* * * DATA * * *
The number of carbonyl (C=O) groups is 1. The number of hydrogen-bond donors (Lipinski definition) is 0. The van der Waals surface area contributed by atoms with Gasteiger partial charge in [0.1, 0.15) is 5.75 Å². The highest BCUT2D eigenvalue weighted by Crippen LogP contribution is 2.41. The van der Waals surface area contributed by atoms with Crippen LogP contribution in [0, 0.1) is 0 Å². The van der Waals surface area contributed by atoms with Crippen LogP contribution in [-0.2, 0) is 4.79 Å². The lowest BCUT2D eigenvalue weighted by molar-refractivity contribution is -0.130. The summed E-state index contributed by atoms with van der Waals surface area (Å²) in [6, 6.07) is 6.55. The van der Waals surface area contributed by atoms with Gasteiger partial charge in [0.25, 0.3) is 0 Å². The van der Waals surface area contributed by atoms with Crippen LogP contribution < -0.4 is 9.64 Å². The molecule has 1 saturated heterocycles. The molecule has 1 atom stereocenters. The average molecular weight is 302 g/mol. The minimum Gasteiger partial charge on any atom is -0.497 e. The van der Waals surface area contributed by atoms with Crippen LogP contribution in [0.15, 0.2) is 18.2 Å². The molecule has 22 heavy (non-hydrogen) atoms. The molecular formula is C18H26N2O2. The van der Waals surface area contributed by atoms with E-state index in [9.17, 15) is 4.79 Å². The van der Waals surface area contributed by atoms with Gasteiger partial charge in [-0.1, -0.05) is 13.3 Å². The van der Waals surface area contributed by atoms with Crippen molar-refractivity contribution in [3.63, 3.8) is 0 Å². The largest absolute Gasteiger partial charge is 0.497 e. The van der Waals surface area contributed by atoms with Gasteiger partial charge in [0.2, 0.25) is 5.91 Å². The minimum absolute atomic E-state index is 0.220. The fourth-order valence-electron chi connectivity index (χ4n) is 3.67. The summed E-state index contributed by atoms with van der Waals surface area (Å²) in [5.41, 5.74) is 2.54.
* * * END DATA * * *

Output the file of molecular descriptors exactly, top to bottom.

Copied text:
The number of carbonyl (C=O) groups is 1. The number of hydrogen-bond donors (Lipinski definition) is 0. The van der Waals surface area contributed by atoms with Gasteiger partial charge in [0.1, 0.15) is 5.75 Å². The highest BCUT2D eigenvalue weighted by Crippen LogP contribution is 2.41. The van der Waals surface area contributed by atoms with Crippen LogP contribution in [0, 0.1) is 0 Å². The van der Waals surface area contributed by atoms with Crippen LogP contribution in [-0.2, 0) is 4.79 Å². The lowest BCUT2D eigenvalue weighted by molar-refractivity contribution is -0.130. The summed E-state index contributed by atoms with van der Waals surface area (Å²) in [6, 6.07) is 6.55. The van der Waals surface area contributed by atoms with Gasteiger partial charge in [0.25, 0.3) is 0 Å². The van der Waals surface area contributed by atoms with Crippen LogP contribution < -0.4 is 9.64 Å². The molecule has 1 saturated heterocycles. The molecule has 1 atom stereocenters. The average molecular weight is 302 g/mol. The minimum Gasteiger partial charge on any atom is -0.497 e. The van der Waals surface area contributed by atoms with Crippen LogP contribution in [0.15, 0.2) is 18.2 Å². The molecule has 22 heavy (non-hydrogen) atoms. The molecular formula is C18H26N2O2. The van der Waals surface area contributed by atoms with E-state index in [9.17, 15) is 4.79 Å². The van der Waals surface area contributed by atoms with Gasteiger partial charge in [-0.1, -0.05) is 13.3 Å². The van der Waals surface area contributed by atoms with Crippen molar-refractivity contribution in [3.63, 3.8) is 0 Å². The largest absolute Gasteiger partial charge is 0.497 e. The van der Waals surface area contributed by atoms with Gasteiger partial charge in [0.2, 0.25) is 5.91 Å². The minimum absolute atomic E-state index is 0.220. The fourth-order valence-electron chi connectivity index (χ4n) is 3.67. The summed E-state index contributed by atoms with van der Waals surface area (Å²) in [5.41, 5.74) is 2.54.